Zinc, Vitamin D, and Vitamin C Don’t Prevent Severe COVID-19: Study

  • Zinc, vitamin C, and vitamin D don’t prevent COVID-19 deaths, a scientific review found.
  • But vitamin D shortened patients’ hospital stay if they started taking it after getting COVID-19.
  • The review still concluded that vitamins and supplements aren’t effective COVID-19 treatments.

Scientists have wondered since the start of the pandemic whether certain vitamins like


zinc

vitamin C, or


vitamin D

improve outcomes for COVID-19 patients. Globally, some doctors continue to prescribe these supplements in hopes of promoting a healthy immune response.

But a scientific review from the University of Toledo published last month found no evidence that taking zinc, vitamin C, or vitamin D reduces the risk of dying from COVID-19.

The analysis looked at 26 peer-reviewed studies from around the world that encompassed more than 5,600 hospitalized COVID-19 patients. Patients who took zinc and vitamin C did so after they were admitted to the hospital. The study also included patients who took vitamin D before their COVID-19 diagnoses, as well as some who took the supplement after they got sick.

Across all of these scenarios, vitamins didn’t seem to lower the risk of mortality.

But vitamin D reduced the length of a person’s hospital stay if they started taking the supplement after their COVID-19 diagnosis, whereas zinc and vitamin C did not.

Dr. Azizullah Beran, the study’s lead researcher and a resident at the University of Toledo, said more studies are needed to know if vitamin D is an effective COVID-19 treatment.

“If it showed benefit in patients with normal vitamin D levels, then for sure you can say, ‘Oh, vitamin D works,'” Beran said.

For now, he added, only patients who are deficient in these vitamins should take them as supplements.

Vitamins might offer immune support, but they don’t treat COVID-19

Medical volunteer distributes vitamin tablets in India, July 2020

A medical volunteer distributes vitamin tablets in India in July 2020.

Punit Paranjpe/AFP/Getty


Scientists often study zinc, vitamin C, and vitamin D in relation to viral infections.

Some research suggests that zinc might prohibit viruses from replicating, and populations at high risk of acquiring viruses like HIV or hepatitis C are often deficient in zinc. Vitamins C and D also have anti-inflammatory properties that may help ward off severe disease.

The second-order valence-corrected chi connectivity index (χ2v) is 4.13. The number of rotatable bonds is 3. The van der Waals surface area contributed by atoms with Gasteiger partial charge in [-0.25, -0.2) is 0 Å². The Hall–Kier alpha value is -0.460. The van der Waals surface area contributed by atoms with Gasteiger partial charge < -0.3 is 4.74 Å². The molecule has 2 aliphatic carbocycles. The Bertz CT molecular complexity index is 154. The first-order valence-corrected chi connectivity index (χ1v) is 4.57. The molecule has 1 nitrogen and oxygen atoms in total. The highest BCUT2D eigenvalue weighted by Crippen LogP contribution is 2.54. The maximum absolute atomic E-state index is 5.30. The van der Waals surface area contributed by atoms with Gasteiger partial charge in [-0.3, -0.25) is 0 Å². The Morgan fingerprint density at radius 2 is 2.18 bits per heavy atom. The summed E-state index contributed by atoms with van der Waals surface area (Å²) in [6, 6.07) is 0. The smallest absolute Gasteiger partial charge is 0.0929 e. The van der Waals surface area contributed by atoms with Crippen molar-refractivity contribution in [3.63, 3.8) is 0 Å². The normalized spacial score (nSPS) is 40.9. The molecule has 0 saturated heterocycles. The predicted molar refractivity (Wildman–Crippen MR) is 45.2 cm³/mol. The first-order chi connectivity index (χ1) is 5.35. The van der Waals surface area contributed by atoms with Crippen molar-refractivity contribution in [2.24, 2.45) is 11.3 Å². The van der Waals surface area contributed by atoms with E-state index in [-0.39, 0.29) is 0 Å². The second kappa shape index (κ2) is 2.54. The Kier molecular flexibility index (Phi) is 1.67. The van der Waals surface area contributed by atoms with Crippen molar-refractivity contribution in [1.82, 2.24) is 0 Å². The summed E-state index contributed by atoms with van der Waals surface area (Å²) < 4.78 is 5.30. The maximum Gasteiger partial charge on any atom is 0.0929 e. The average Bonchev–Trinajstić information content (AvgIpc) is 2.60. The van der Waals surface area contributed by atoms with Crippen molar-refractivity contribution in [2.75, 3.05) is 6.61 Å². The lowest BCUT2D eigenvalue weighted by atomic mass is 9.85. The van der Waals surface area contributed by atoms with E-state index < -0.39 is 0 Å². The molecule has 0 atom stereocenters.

Based on this knowledge, Beran said, some countries have promoted “vitamin cocktails” for COVID-19. Early in the pandemic, Egypt required doctors to prescribe vitamin D, vitamin C, and zinc to symptomatic COVID-19 patients.

“At that time, there was no enough evidence for that, but they just made this conclusion based on non-COVID data,” Beran said.

As of August 2021, Egypt’s COVID-19 treatment protocol still included zinc and vitamin C. India also commonly prescribes vitamin C, vitamin D, and zinc for COVID-19, according to a June 2021 editorial in The Lancet.

But the National Institutes of Health has found “insufficient evidence” to support vitamin C, vitamin D, or zinc as COVID-19 treatments.

Beran said some patients in his Ohio clinic still believe vitamins will improve their COVID-19 symptoms.

There’s no evidence for those controls, either: A February 2021 study found that zinc and vitamin C supplements neither reduced COVID-19 symptoms nor led to faster recovery.

Taking too much of a supplement can also result in unnecessary, and sometimes dangerous, side effects. High doses of vitamin C may cause diarrhea and nausea, while high doses of vitamin D may cause nausea, vomiting, kidney injury, or pancreatitis.

COVID-19 patients who are vitamin-deficient may benefit from supplements

COVID patient

Pulmonology physician Catherine Wentowski treats a COVID-19 patient at the Ochsner Medical Center in Jefferson Parish, Louisiana, on August 10, 2021.

Kathleen Flynn/Reuters


Beran’s study didn’t consider whether hospitalized patients were deficient in certain vitamins before they got sick. For COVID-19 patients with vitamin deficiencies, taking supplements could help their immune system, but that’s not the same as a direct treatment for COVID-19.

There is strong data about the association of


vitamin D deficiency

and worse outcomes of COVID-19,” Beran said, adding, “If someone has vitamin D deficiency, his immune system is not going to be as good as a patient with normal vitamin D.”

A September 2020 study found people with vitamin D deficiencies had an increased risk of testing positive for COVID-19. A recent Israeli study also found that about half of people who were vitamin D deficient before getting COVID-19 developed severe illness, compared to less than 10% of people who had sufficient levels of the vitamin in their blood.

At the very least, Beran said, patients with vitamin deficiencies should take supplements to restore these essential nutrients.

“If someone is admitted with COVID and, incidentally, you found that the patient had severe vitamin D deficiency, of course treating that patient with vitamin D will help,” he said.

Vaccines remain our most important tool for preventing severe COVID-19, he added, and steroids our most effective method of treating it. After two weeks, booster shots reduced the risk of COVID-19 hospitalization by at least 90%, according to data from the Centers for Disease Control and Prevention.

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